In English, many things are named after a particular country – but have you ever wondered what those things are called in those countries?
1.1(person) sentirse(person) encontrarsehow do you feel or how are you feeling? — ¿cómo / qué tal te encuentras / te sientes?
- I feel ill/fine — me encuentro / estoy / me siento mal/bien
- you'll feel all the better for a hot bath — ya verás cómo te sientes / te encuentras mucho mejor después de un baño caliente
- to feel hot/cold/hungry/thirsty — tener calor/frío/hambre/sed
- he began to feel hot/cold — empezó a sentir calor/frío
- to feel tired — estar / encontrarse / sentirse cansado
- I feel as if / as though I'm going to faint — siento como si me fuera a desmayar
- to feel oneself
- I wasn't feeling quite myself — no sé qué me pasó
- we'll discuss it again when you're feeling more yourself — lo volveremos a hablar cuando estés mejor
- I felt dizzy from standing so quickly when I had gotten out of bed.
- He might feel shock or surprise or perhaps amusement, and I did not want my gift to give rise to any of these thoughts in him.
- They both grinned at me and I suddenly felt uncomfortable under their gazes.
- Training supported by a mentoring programme and a help desk can help staff feel more secure.
- Do you ever feel uncomfortable leaving a comment on a blog you've never commented on before?
- He made me feel welcome when I came back from my injury, too.
- We also aim to make parents feel more confident.
- Can the reader feel pity and terror for Macbeth?
- We like people to settle in, make it their own and feel comfortable.
- Maybe you should do something nice for her, to make her feel special.
- I felt like a failure and ate more, only making me feel worse.
- All the swallowing has made me feel ill and keeping anything down is hard.
- Does this mean I have to find friends that make me feel inferior?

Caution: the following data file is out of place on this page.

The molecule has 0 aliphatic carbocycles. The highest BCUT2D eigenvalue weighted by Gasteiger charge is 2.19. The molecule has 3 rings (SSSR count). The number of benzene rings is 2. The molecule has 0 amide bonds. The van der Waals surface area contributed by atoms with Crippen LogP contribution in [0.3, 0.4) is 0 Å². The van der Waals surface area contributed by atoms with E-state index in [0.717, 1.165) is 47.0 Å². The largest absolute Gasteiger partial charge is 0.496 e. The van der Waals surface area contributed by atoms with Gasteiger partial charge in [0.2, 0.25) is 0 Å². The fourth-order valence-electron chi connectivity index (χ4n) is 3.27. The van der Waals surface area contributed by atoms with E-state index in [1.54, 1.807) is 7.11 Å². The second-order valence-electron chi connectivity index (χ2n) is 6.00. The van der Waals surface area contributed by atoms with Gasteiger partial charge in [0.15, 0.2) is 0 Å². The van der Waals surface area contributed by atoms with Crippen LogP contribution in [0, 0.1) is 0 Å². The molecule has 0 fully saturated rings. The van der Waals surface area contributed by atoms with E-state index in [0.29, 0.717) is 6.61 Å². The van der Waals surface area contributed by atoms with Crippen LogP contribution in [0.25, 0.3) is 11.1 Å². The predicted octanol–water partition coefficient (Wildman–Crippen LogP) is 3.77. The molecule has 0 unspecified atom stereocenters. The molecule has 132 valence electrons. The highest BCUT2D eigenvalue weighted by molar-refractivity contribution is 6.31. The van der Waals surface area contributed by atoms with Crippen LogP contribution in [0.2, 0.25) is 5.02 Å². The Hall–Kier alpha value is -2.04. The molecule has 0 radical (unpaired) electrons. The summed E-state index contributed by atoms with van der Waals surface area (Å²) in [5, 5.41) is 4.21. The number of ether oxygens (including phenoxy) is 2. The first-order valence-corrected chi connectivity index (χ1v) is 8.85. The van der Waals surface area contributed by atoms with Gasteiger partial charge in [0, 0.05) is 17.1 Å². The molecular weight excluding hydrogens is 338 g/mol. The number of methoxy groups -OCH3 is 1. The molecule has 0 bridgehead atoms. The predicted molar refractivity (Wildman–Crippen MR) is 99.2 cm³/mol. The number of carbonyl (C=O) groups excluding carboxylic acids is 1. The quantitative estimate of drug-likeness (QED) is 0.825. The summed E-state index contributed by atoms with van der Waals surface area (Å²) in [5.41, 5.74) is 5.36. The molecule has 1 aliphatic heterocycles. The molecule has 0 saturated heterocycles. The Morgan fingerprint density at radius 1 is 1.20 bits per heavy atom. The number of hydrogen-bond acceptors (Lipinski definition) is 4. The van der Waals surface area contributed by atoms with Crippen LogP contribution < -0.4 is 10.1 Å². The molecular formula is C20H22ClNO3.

- It can take several minutes to complete the mayonnaise, by which time your whisking arm will feel dead.
- She pulled herself up using the wall as a support, still feeling dizzy.
- I have just been down to Myrtle Walk and felt physically sickened by its filthy, dilapidated state.
- Reddish tints gleamed in her hair, and he felt the urge to run his hands through it.
- Many women feel uneasy about taking medications during pregnancy.
- He felt a strong urge to run, but his friends were in there.
- She almost felt ashamed for it, though she knew she shouldn't.
- In general, respondents felt confident in their abilities to deal with alcohol problems.
- Two decades ago she was a highly driven academic - until the fateful morning when she got out of bed feeling not quite herself.
- Reading a diary - even if its author is several hundred years dead - sometimes feels voyeuristic.
- When I think about it, I just feel horribly guilty.
- However, she felt a twinge of disappointment when she couldn't see him.
- I wasn't really concentrating and I wasn't feeling myself.
- However, not all SFU students feel so strongly about the issue.
- She forced herself to refocus on what was going on in front of her and suddenly felt at ease.
1.2my arm feels stiff — tengo el brazo entumecido
- my eyes feel itchy — me pican los ojos
- my legs felt like jelly — me temblaban las piernas
2(emotionally, mentally, morally)sentirseto feel sad/nervous — sentirse / estar triste/nervioso
- she feels old — se siente vieja
- I don't feel any different/older — no me siento diferente/más viejo
- I feel (like) a complete idiot — me siento como un perfecto imbécil
- I felt (like) a new man/woman after my vacation — me sentí como nuevo/nueva después de mis vacaciones
- I feel as if / as though / (informal) like I've been away for ages — tengo la sensación de haber estado fuera mil años
- we feel very pleased that she is back — estamos muy contentos de que haya vuelto
- feel free to call at any time — no deje de llamar cuando quiera
- imagine how I felt! — imagínate cómo me sentí
- how do you feel about your parents' divorce? — ¿cómo has tomado el divorcio de tus padres?
- how would you feel about Smith as president? — ¿qué te parecería que Smith fuera el presidente?
- it feels wonderful to be back — es maravilloso estar de vuelta
- if it feels good, do it — si te apetece, hazlo
- I feel bad about not having asked her — me da no sé qué no haberla invitado
- how does it feel? — ¿qué se siente?
- what does it feel like? — ¿qué se siente?
- They had felt capable of carrying out the work which was being sought.
- These are the people who rock up to class each week just because it makes them feel dead sexy.
- Her people are crying in front of her and she felt out of place.